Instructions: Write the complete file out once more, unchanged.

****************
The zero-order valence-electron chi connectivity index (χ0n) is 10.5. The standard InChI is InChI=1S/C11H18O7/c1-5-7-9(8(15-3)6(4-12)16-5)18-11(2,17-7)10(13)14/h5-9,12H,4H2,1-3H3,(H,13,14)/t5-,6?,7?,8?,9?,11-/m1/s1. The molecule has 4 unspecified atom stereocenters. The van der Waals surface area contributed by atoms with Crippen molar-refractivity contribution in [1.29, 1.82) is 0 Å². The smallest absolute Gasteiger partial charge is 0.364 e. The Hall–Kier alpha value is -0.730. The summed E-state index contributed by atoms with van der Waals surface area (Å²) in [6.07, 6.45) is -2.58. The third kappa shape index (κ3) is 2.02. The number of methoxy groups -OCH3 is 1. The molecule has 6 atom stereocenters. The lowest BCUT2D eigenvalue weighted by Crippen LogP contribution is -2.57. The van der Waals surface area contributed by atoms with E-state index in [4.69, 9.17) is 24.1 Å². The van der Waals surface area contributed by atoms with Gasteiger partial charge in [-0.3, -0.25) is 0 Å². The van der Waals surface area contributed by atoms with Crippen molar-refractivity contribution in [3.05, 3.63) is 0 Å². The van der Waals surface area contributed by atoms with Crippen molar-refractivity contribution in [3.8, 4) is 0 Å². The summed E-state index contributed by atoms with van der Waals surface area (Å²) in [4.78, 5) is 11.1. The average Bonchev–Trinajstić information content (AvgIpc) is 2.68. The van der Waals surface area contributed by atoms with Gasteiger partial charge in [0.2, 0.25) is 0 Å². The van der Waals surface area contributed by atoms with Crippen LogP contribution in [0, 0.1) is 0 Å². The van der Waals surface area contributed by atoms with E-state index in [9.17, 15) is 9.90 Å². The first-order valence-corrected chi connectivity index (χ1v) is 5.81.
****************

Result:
The zero-order valence-electron chi connectivity index (χ0n) is 10.5. The standard InChI is InChI=1S/C11H18O7/c1-5-7-9(8(15-3)6(4-12)16-5)18-11(2,17-7)10(13)14/h5-9,12H,4H2,1-3H3,(H,13,14)/t5-,6?,7?,8?,9?,11-/m1/s1. The molecule has 4 unspecified atom stereocenters. The van der Waals surface area contributed by atoms with Crippen molar-refractivity contribution in [1.29, 1.82) is 0 Å². The smallest absolute Gasteiger partial charge is 0.364 e. The Hall–Kier alpha value is -0.730. The summed E-state index contributed by atoms with van der Waals surface area (Å²) in [6.07, 6.45) is -2.58. The third kappa shape index (κ3) is 2.02. The number of methoxy groups -OCH3 is 1. The molecule has 6 atom stereocenters. The lowest BCUT2D eigenvalue weighted by Crippen LogP contribution is -2.57. The van der Waals surface area contributed by atoms with E-state index in [4.69, 9.17) is 24.1 Å². The van der Waals surface area contributed by atoms with Gasteiger partial charge in [-0.3, -0.25) is 0 Å². The van der Waals surface area contributed by atoms with Crippen molar-refractivity contribution in [3.05, 3.63) is 0 Å². The van der Waals surface area contributed by atoms with Crippen molar-refractivity contribution in [3.8, 4) is 0 Å². The summed E-state index contributed by atoms with van der Waals surface area (Å²) in [4.78, 5) is 11.1. The average Bonchev–Trinajstić information content (AvgIpc) is 2.68. The van der Waals surface area contributed by atoms with Gasteiger partial charge in [0.2, 0.25) is 0 Å². The van der Waals surface area contributed by atoms with Crippen LogP contribution in [0, 0.1) is 0 Å². The van der Waals surface area contributed by atoms with E-state index in [9.17, 15) is 9.90 Å². The first-order valence-corrected chi connectivity index (χ1v) is 5.81.